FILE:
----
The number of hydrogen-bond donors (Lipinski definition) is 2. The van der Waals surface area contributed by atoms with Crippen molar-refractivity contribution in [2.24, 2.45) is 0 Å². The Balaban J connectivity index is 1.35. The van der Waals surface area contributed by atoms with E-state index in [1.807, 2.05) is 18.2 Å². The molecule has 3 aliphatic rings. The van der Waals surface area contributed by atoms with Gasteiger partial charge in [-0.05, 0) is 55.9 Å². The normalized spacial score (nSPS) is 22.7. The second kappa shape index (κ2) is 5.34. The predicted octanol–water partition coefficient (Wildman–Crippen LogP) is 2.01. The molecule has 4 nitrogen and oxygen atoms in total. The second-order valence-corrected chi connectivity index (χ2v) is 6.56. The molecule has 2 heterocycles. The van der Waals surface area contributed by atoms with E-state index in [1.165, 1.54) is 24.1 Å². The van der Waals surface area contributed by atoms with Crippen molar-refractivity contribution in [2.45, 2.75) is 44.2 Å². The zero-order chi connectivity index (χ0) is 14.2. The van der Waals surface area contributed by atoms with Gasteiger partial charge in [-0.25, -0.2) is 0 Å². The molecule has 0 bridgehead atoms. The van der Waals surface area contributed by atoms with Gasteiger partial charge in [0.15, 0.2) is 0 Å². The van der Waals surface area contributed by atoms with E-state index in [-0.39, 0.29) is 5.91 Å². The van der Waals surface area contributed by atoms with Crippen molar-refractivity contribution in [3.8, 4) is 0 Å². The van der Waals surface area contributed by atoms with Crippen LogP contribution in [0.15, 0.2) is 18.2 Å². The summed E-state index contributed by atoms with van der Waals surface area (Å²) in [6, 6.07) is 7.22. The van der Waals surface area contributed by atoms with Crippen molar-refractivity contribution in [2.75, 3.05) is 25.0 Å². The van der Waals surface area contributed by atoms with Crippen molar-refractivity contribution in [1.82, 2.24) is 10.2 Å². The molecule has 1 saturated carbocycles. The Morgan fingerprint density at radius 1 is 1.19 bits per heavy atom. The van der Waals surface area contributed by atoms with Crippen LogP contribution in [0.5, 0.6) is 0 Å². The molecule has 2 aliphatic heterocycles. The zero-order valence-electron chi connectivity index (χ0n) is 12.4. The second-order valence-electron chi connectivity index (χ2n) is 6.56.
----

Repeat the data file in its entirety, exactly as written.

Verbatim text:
The number of hydrogen-bond donors (Lipinski definition) is 2. The van der Waals surface area contributed by atoms with Crippen molar-refractivity contribution in [2.24, 2.45) is 0 Å². The Balaban J connectivity index is 1.35. The van der Waals surface area contributed by atoms with E-state index in [1.807, 2.05) is 18.2 Å². The molecule has 3 aliphatic rings. The van der Waals surface area contributed by atoms with Gasteiger partial charge in [-0.05, 0) is 55.9 Å². The normalized spacial score (nSPS) is 22.7. The second kappa shape index (κ2) is 5.34. The predicted octanol–water partition coefficient (Wildman–Crippen LogP) is 2.01. The molecule has 4 nitrogen and oxygen atoms in total. The second-order valence-corrected chi connectivity index (χ2v) is 6.56. The molecule has 2 heterocycles. The van der Waals surface area contributed by atoms with E-state index in [1.165, 1.54) is 24.1 Å². The van der Waals surface area contributed by atoms with Crippen molar-refractivity contribution in [2.45, 2.75) is 44.2 Å². The zero-order chi connectivity index (χ0) is 14.2. The van der Waals surface area contributed by atoms with Gasteiger partial charge in [-0.25, -0.2) is 0 Å². The molecule has 0 bridgehead atoms. The van der Waals surface area contributed by atoms with Gasteiger partial charge in [0.15, 0.2) is 0 Å². The van der Waals surface area contributed by atoms with E-state index in [-0.39, 0.29) is 5.91 Å². The van der Waals surface area contributed by atoms with Crippen molar-refractivity contribution in [3.8, 4) is 0 Å². The van der Waals surface area contributed by atoms with Crippen LogP contribution in [0.15, 0.2) is 18.2 Å². The summed E-state index contributed by atoms with van der Waals surface area (Å²) in [6, 6.07) is 7.22. The van der Waals surface area contributed by atoms with Crippen molar-refractivity contribution in [2.75, 3.05) is 25.0 Å². The van der Waals surface area contributed by atoms with Crippen molar-refractivity contribution in [1.82, 2.24) is 10.2 Å². The molecule has 1 saturated carbocycles. The Morgan fingerprint density at radius 1 is 1.19 bits per heavy atom. The van der Waals surface area contributed by atoms with Crippen LogP contribution in [0.5, 0.6) is 0 Å². The molecule has 2 aliphatic heterocycles. The zero-order valence-electron chi connectivity index (χ0n) is 12.4. The second-order valence-electron chi connectivity index (χ2n) is 6.56.